• As with most orthopedic inserts, a cushion material is used to stabilize the plantar fill underneath the arch portion of the orthotic shell. Stabilizing the plantar fill permits increased flexibility with continued functional control. For the customized embodiment, the thickness of the plantar fill will be determined by the podiatrist. However, a non-customized embodiment can be made wherein a customer purchases one of a variety of generic sizes which then include more than one plantar fill selections. Thereby, the thickness of the plantar fill can be increased or decreased to achieve the most comfort to the wearer. Additionally, although the orthotic shell is typically used with a stabilizing plantar fill, patients of lower weight may not require the use of a plantar fill.
  • When the patient applies weight upon his customized orthopedic insert made according to my invention, the cuts will substantially eliminate any undesired secondary flex of the orthotic shell that will cause discomfort. As a result, the patient will notice reduced pressures along the orthotic edges, diminished muscle strain, as well as the elimination of the burning/friction sensation that patients experience using other types of orthotics.
  • BRIEF DESCRIPTION OF THE DRAWINGS
  • FIG. 1 is an exploded perspective view of one embodiment of my orthopedic insert.
  • FIG. 2 is a side view of an arch typical in the prior art that has a downward force being applied.
  • FIG. 3 is a side view of my orthopedic arch that has a downward force being applied.
  • DETAILED DESCRIPTION OF THE PREFERRED EMBODIMENT
  • FIG. 1 is an exploded view of my orthopedic insert 10. This is typically the design which a patient will receive. Orthopedic insert 10 comprises a bottom layer 12, heel cushion 14, forward cushion portion 16, orthotic shell 18 and a top cushion layer 20. Items 12, 14, 16 and 20 are typical in the prior art. It is to be noted that there may be variations to this design which will not detract from the purpose of my inventive design of the orthotic shell 18.
  • FIG. 2 and FIG. 3 are illustrations representing the effects of a downward force “A” upon an orthotic shell. FIG. 2 represents a prior art shell 18p without peripheral cuts the effect of which is a flattening of the overall arch; i.e. the heel and forward portions tend to flex upward as represented by the dashed lines.
  • FIG. 3 is a representation of the effect when a downward force “A” is applied to an orthotic shell 18 made according to my invention using cuts 22. The semi-flexible orthotic shell flexes only in a localized area with the heel and forward portions substantially maintaining its original shape. It is to be noted that the downward force and its effect on the orthotic shells depicted in FIG. 2 and FIG. 3 are representations only and the actual flex caused by a patient could be different.
  • My orthotic shell 18 includes a plurality of cuts 22. In the most preferred embodiment, orthotic shell 18 is limited to providing support to the arch portion of a patient's foot with the plurality of cuts 22 present along the medial and lateral flanges of the orthotic shell. However, the orthotic shell can be fabricated for any portion of a patient's sole, even the entire sole. Further, the plurality of cuts 22 do not have to be limited to the flanges of the orthotic shell and can be fabricated about the entire periphery of the orthotic shell.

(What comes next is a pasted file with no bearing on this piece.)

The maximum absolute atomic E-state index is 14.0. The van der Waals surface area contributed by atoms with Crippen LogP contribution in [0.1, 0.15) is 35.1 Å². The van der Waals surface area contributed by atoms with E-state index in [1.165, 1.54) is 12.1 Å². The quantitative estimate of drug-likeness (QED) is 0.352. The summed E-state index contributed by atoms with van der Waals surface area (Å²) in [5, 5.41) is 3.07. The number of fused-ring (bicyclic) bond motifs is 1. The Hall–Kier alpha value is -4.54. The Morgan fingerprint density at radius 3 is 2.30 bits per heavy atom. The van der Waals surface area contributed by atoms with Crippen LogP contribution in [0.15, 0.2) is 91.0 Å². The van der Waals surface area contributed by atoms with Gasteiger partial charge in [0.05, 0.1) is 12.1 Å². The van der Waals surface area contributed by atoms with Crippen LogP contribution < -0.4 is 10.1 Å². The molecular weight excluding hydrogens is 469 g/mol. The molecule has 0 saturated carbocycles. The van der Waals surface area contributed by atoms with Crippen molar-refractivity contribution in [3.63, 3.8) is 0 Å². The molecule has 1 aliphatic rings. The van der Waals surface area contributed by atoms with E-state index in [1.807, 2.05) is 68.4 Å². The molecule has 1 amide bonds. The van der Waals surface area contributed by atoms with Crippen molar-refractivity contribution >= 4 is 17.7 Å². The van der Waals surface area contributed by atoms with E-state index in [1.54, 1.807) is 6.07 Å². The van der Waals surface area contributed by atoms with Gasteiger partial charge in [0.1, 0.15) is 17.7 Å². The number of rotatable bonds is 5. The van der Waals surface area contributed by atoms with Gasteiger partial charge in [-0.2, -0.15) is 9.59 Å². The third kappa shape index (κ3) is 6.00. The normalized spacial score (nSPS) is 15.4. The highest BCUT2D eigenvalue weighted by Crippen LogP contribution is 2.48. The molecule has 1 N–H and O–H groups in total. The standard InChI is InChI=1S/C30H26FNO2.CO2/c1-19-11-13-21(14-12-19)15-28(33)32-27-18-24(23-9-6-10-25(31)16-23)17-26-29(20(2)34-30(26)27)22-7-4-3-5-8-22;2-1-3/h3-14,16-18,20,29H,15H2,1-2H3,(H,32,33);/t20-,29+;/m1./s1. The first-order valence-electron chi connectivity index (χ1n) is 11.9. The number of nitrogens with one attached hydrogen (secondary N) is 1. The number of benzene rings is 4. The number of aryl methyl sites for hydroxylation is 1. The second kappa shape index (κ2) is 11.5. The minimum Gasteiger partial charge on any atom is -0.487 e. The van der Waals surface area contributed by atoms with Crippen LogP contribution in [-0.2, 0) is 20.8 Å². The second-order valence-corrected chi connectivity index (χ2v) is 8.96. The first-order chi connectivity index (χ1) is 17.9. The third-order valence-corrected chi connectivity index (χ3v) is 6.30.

• Once a patient has a cast taken of his foot and an orthotic shell 18 is created from the mold, cuts 22 are fabricated along the lateral and medial flanges of the shell. The purpose of cuts 22 is to permit the portion of the shell experiencing a specific downward force to flex and localize the effect of the specific downward force so that other areas of the shell will not tend to flex as a result of the specific downward force.
  • Cuts 22 are substantially spaced apart from one another so that the integrity of orthotic shell 18 is maintained. In other words, too many cuts may render the purpose of the arch, i.e. support, ineffective. The number of cuts to use and its distribution about the periphery is dependent upon the particular patient's foot, and the depth of each notch. Preferably, each notch or cut should be no more than ¼ of the orthotic's overall width and most ⅕ to ⅛ of the width.
  • As is well known in the art constructing orthopedic inserts, once the orthotic shell 18 is fabricated, the insert will be assembled in a manner including the parts shown in FIG. 1.

Claims (12)

1. An orthotic shell customized for a patient's foot comprising:
an orthotic shell fabricated from a negative cast of a patient's foot, said shell having a top side, a bottom side, a lateral side and a medial side; said orthotic shell having a contoured arch and a plurality of cuts spaced about the lateral and medial sides of the orthotic shell; and, each of said cuts extending inward.
2. The orthotic shell of claim 1 where said insert is constructed of a semi-flexible material.